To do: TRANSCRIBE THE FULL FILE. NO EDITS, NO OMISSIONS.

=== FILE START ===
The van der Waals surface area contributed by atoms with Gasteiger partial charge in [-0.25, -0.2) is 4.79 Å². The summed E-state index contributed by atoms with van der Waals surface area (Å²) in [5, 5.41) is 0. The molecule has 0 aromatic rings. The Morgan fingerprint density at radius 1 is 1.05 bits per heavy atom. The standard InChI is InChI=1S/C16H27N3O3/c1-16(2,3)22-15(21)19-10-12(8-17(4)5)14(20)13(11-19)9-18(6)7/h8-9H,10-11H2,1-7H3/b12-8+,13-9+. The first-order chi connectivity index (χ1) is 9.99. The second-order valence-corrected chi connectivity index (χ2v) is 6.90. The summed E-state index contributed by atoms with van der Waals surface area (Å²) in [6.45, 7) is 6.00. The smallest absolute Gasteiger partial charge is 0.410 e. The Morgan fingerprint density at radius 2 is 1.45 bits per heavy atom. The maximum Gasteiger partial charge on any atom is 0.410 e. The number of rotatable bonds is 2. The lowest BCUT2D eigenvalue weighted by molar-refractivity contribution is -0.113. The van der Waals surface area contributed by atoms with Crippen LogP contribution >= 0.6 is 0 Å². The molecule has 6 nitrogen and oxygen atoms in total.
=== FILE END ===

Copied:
The van der Waals surface area contributed by atoms with Gasteiger partial charge in [-0.25, -0.2) is 4.79 Å². The summed E-state index contributed by atoms with van der Waals surface area (Å²) in [5, 5.41) is 0. The molecule has 0 aromatic rings. The Morgan fingerprint density at radius 1 is 1.05 bits per heavy atom. The standard InChI is InChI=1S/C16H27N3O3/c1-16(2,3)22-15(21)19-10-12(8-17(4)5)14(20)13(11-19)9-18(6)7/h8-9H,10-11H2,1-7H3/b12-8+,13-9+. The first-order chi connectivity index (χ1) is 9.99. The second-order valence-corrected chi connectivity index (χ2v) is 6.90. The summed E-state index contributed by atoms with van der Waals surface area (Å²) in [6.45, 7) is 6.00. The smallest absolute Gasteiger partial charge is 0.410 e. The Morgan fingerprint density at radius 2 is 1.45 bits per heavy atom. The maximum Gasteiger partial charge on any atom is 0.410 e. The number of rotatable bonds is 2. The lowest BCUT2D eigenvalue weighted by molar-refractivity contribution is -0.113. The van der Waals surface area contributed by atoms with Crippen LogP contribution >= 0.6 is 0 Å². The molecule has 6 nitrogen and oxygen atoms in total.